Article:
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World Cup exposes divide

AP

A survey published Sunday on the wealth and race of fans who attended a World Cup match in Brazil illustrated what any TV viewer in the nation has seen: Those attending games are overwhelmingly white and not from Brazil’s poor.

This is striking in Brazil, with its highly mixed population that has more blacks than any country with the exception of Nigeria. About 47 percent of Brazilians classified themselves as white in the 2010 census.

A Datafolha polling group survey published in the Folha de S. Paulo newspaper showed that at Saturday’s Brazil-Chile match, 67 percent of attendees classified themselves as white and 90 percent came from Brazil’s top two economic classes, which represent about 15 percent of the country’s population.

Similar trends have been seen at other World Cup matches, though no polls were carried out previously.

The Datafolha poll was based on interviews with 693 fans at the Mineirao stadium in Belo Horizonte and had a statistical margin of error of 4 percentage points.

“Sure, there are only whites in the stadium. It comes down to money,” said Ana Beatriz Ferreira, a 27-year-old parking attendant in Rio de Janeiro, who is black. “Nobody I know could find affordable tickets.”

Face-value prices for the Brazil versus Chile match officially ranged from $200 to $25 for Brazilians, the cheapest tickets making up roughly 5 percent of those sold. They were only available for students, senior citizens or poor people who participate in a government welfare program.

The prices are tough for ordinary Brazilians to afford. The minimum wage in the country is $330 a month, just about what Ferreira said she earns.

In an emailed statement, FIFA said that during group-stage matches, it sold a total of 143,364 of the cheapest tickets, which amounted to roughly 3,000 such tickets available per match.

Those quickly sold out, locking out the vast majority of fans in soccer-mad Brazil.

Marcos Carvalho, an 18-year-old Brazilian fan who was hanging out near the Estadio Nacional in Brasilia before Brazil played Cameroon earlier this week, said that he “didn’t even try getting tickets, they were too expensive.”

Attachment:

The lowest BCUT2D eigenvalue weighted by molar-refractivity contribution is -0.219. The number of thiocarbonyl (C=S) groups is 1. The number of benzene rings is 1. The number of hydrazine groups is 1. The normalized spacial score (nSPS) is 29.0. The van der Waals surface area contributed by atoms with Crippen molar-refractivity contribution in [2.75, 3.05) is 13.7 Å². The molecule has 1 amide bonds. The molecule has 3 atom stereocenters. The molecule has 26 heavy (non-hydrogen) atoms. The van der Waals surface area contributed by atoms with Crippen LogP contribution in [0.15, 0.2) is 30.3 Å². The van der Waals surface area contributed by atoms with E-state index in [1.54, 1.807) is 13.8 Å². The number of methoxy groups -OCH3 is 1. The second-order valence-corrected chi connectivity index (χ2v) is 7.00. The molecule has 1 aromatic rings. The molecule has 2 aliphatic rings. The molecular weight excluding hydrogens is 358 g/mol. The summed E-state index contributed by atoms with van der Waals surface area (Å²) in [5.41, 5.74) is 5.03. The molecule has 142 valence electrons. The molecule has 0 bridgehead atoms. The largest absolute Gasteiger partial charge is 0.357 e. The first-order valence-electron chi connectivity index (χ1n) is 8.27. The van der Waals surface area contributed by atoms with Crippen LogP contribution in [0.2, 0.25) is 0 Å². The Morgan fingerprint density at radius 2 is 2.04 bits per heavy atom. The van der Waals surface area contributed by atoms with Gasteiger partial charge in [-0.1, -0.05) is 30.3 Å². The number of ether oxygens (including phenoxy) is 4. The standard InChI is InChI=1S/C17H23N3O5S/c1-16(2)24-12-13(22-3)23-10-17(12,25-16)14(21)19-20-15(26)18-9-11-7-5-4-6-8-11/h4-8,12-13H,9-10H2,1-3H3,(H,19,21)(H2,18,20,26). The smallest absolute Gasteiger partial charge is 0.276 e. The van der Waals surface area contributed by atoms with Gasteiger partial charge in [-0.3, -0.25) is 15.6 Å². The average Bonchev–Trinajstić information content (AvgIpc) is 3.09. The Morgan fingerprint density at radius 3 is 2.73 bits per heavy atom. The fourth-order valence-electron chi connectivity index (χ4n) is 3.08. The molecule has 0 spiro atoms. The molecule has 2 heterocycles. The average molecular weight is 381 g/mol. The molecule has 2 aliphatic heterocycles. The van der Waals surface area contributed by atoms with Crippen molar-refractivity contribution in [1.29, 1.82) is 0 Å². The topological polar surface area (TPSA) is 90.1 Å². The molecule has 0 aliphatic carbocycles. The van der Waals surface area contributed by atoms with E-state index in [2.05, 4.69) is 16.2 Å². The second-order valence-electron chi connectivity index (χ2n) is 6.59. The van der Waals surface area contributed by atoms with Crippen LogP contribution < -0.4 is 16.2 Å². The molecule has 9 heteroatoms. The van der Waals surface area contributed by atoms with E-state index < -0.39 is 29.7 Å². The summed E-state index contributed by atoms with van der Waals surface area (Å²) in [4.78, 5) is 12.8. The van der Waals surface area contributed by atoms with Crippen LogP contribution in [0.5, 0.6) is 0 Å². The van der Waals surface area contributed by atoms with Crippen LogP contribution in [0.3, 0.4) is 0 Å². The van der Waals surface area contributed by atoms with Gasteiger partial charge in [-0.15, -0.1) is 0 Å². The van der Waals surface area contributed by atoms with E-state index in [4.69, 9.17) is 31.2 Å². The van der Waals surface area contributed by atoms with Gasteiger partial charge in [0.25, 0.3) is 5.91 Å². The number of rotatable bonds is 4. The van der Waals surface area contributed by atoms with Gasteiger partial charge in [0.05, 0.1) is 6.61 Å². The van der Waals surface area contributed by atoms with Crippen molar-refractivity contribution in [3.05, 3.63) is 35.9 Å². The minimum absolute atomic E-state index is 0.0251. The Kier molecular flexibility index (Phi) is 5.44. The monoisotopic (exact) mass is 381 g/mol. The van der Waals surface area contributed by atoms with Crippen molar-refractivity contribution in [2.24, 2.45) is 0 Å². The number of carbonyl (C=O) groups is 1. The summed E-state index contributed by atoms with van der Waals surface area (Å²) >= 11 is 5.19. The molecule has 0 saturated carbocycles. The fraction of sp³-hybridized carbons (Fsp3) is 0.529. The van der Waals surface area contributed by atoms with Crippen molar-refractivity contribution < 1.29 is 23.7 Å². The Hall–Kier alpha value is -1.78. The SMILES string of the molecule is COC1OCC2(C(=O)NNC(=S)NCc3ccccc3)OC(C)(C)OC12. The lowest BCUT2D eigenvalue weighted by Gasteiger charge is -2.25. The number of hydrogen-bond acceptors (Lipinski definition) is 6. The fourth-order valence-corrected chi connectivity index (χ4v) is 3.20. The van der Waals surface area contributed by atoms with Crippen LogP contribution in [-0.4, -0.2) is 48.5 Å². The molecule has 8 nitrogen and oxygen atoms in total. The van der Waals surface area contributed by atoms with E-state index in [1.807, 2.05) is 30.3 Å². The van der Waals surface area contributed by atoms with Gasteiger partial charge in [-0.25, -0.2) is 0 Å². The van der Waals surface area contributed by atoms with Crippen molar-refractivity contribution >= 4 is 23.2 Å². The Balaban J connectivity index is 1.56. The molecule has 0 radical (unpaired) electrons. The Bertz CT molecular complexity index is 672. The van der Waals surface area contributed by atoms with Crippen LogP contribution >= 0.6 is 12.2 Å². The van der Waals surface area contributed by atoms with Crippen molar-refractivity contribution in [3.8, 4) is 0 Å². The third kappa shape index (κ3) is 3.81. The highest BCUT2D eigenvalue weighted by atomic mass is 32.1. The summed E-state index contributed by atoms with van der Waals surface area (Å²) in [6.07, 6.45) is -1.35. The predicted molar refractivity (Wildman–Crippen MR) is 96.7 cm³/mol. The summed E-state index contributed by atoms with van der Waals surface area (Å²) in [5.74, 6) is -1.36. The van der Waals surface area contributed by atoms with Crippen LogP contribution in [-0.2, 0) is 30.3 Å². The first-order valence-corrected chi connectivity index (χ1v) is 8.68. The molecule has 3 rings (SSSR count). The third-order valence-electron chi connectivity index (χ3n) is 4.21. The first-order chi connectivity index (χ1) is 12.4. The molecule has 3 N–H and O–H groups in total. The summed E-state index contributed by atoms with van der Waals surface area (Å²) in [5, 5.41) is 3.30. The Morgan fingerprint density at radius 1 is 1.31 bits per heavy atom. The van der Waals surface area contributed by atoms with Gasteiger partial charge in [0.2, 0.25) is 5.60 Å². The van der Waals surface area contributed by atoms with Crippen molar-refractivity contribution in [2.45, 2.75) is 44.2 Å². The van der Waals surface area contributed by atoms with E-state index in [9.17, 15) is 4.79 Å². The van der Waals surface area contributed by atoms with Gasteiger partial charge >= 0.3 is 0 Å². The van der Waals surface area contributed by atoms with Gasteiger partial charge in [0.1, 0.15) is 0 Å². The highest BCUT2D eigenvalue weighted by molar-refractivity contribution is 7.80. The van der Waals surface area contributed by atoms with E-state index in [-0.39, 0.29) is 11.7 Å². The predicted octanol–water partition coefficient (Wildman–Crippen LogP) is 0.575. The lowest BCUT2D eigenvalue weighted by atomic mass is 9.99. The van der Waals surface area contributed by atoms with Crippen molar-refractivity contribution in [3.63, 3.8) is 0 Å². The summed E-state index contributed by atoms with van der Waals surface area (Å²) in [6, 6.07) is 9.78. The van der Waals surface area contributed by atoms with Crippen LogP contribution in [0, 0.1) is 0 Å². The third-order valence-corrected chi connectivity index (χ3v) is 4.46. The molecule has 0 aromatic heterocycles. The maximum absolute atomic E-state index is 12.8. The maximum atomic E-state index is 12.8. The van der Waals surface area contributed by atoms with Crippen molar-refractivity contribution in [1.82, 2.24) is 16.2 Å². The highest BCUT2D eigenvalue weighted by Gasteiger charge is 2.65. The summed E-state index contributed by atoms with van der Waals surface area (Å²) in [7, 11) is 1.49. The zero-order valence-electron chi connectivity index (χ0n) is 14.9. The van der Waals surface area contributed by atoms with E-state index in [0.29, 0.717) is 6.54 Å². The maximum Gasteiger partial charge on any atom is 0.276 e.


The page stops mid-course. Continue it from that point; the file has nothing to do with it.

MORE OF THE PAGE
“There was no way we could afford them,” he said. “We’ll just watch the match at home, it’s all we can do. We are seeing everyone going to the stadium, everyone happy, but we won’t be going.”

Scolari not satisfied

Sao Paulo REUTERS

Brazil’s players have Sunday off after an exhausting win over Chile but they will be back at work early on Monday when coach Luiz Felipe Scolari will start preparing for the World Cup quarterfinal showdown against Colombia.

Brazil looked overawed and was fortunate to escape with a 3-2 penalty shootout win over Chile after the match finished 1-1 at the end of extra time.

“We will look at how we won and why we won and all the situations in which we did not complete passes or make chances so that we can improve the next match,” Scolari told reporters.

“In every match difficulties are escalating and we need to improve.”

The match was intense and exhilarating and Scolari said he would try to use the emotionally draining game to inspire his squad.

“When you win this way, with this level of emotion, you can turn it into a positive thing to show them it is down to their performance, and so we try to look for their best moments and value them,” he said.

Scolari was at the helm when Brazil won the trophy in 2002 but his current squad has little World Cup experience and he said that might have been telling against Chile.

“Even the most experienced players feel the pressure in the World Cup,” the former Chelsea and Portugal coach said.

“Everybody does, if you say you don’t you are lying. The emotions are different, it is not a normal match. As we have so many new players, they are gaining experience little by little.”

Brazil needs to work on scoring goals and shoring up its toothless midfield.

Although Hulk had a goal chalked off for handball, Chile controlled much of the second half and nearly sealed a famous win when Mauricio Pinilla struck the crossbar in the dying seconds.

“We gain experience as we go on,” Scolari added. “So let’s see if we can make less mistakes in the next matches. If we make errors we provide chances for the opponent and we might not be as lucky and we might concede a goal like we almost did today in the 118th minute. So let’s try and work on that.

“We scored, and then we conceded due to the error on the flank and that is not acceptable today at international level,” he said.

“And then we had three or four chances to score and we didn’t because we were trying to be too precise. So then you run more risks than at any other moment.”